Sony is no stranger to producing impressively small full-frame cameras. The original A7C took the innards of the larger A7 series and stuffed them in a more compact body. The ZV-E1 went further, with a tiny body that looks positively comical attached to long lenses.
These smaller bodies always involve feature compromises. No one wants a heavy camera, but some features mean physical limitations. While the sensors may be the same, the viewfinders are smaller, and other features were sometimes absent.
Enter the new Sony A7C R. In my experience testing it for several weeks in North Carolina’s Outer Banks, it comes closest to providing everything you need in a camera and nothing you don’t. The impressively small body is nevertheless comfortable to hold and carry around all day, and has most of the features even a pro would want.
All Things Great and Small
Two years ago, I tested the original Sony A7C and found that while the compact, rangefinder-style body was perfect for traveling, the viewfinder was too small and the 24.2-MP sensor was a step back from the 40-MP sensor in my Sony A7RII. It was tantalizingly close to everything I wanted, but not quite there.
The A7C R solves at least the sensor problem, and gets much closer to the ideal travel camera. It’s still plenty small at 4.9 inches wide, 2.8 inches tall, and 2.5 inches deep. It weighs just under a pound at 15.2 ounces (430 grams) for the body. With the FE 28-60mm F4-5.6 lens Sony sent along for testing, the total weight came to 21.1 ounces.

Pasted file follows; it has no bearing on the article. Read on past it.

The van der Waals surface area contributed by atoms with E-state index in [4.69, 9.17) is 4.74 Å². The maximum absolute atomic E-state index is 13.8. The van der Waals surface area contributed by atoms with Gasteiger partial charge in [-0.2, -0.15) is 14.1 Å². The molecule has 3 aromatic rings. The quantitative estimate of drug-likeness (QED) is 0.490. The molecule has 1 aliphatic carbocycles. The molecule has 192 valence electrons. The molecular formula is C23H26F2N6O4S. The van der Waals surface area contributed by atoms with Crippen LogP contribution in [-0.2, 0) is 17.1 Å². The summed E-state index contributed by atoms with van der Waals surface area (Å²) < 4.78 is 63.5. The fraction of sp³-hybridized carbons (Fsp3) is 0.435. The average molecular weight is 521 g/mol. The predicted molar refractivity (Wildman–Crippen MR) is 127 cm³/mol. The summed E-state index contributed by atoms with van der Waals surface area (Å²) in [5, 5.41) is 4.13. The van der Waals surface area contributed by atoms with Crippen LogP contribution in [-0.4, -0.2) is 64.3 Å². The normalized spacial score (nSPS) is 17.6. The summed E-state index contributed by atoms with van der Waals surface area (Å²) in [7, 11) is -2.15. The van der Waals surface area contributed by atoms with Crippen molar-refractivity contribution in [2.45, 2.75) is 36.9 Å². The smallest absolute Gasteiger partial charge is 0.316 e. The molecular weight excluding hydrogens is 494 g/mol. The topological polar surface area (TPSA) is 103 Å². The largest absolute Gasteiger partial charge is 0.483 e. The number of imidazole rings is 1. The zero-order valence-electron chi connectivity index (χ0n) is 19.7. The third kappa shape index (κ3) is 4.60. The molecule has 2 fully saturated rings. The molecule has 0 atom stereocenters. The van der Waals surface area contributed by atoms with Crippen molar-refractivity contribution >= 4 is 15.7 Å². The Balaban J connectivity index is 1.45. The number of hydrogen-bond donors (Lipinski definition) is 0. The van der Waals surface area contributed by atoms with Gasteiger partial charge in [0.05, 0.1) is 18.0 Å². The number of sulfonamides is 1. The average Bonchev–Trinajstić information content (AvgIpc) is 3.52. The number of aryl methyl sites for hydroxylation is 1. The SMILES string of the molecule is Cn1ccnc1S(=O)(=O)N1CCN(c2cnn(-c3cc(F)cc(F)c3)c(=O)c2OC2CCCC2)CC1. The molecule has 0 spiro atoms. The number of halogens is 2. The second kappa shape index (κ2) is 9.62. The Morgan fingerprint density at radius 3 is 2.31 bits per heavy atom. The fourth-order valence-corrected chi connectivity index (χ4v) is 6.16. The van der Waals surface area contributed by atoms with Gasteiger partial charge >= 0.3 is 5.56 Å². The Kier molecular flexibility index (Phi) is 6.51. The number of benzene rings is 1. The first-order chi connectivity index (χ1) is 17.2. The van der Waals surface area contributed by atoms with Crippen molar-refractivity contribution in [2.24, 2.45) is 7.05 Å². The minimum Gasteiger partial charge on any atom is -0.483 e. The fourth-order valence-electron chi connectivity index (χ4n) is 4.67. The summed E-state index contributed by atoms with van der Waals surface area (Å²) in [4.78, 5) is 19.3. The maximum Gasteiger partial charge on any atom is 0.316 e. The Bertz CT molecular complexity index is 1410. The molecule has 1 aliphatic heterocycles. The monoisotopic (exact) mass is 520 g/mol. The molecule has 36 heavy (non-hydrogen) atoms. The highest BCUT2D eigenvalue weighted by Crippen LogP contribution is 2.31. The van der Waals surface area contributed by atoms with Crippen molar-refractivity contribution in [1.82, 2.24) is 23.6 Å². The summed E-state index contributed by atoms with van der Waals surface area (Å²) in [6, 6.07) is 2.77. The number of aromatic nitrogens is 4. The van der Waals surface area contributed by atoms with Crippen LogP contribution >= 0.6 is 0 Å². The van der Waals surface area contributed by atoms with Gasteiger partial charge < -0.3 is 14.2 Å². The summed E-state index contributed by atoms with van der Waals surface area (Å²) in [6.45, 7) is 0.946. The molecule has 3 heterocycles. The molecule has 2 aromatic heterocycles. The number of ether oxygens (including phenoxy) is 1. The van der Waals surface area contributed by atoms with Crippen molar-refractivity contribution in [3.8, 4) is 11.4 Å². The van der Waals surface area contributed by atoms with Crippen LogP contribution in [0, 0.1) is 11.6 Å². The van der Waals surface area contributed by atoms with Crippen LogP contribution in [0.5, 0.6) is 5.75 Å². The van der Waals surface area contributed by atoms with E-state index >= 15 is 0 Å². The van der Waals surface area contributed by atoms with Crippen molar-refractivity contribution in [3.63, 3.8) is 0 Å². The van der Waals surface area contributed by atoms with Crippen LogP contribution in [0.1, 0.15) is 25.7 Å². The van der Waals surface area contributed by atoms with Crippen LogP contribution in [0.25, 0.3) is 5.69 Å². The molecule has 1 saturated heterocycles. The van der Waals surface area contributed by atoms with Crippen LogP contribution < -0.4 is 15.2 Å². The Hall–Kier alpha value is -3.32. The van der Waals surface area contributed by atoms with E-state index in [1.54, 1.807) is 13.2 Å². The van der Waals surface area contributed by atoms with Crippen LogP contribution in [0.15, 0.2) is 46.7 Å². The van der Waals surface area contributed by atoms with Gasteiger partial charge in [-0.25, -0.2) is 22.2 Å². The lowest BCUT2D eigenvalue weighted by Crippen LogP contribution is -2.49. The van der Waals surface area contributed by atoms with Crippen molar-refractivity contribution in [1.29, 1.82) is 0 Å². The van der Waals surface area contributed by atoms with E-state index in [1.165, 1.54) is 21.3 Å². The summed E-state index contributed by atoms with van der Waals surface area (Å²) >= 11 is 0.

The 61-MP CMOS sensor in the new A7C R is the same sensor you’ll find in Sony’s A7R V, released a few months before the A7C R. It’s one of the best sensors I’ve tested, capable of excellent detail, with great dynamic range. The low-light performance is impressive as well, with very little noise even well up into the five-digit ISO options (the A7C R can shoot all the way up to ISO 102,400, but as you would expect, those images are very noisy).
There’s nothing about this sensor that I can think to complain about. It’s fantastic. The resulting RAW files are large—around 65 MB per image in my testing, with low light images being the largest. You can get this down to around 45 MB per image if you opt for compressed RAW, but at the time I was testing, no software could open these files (Lightroom and others have since added support).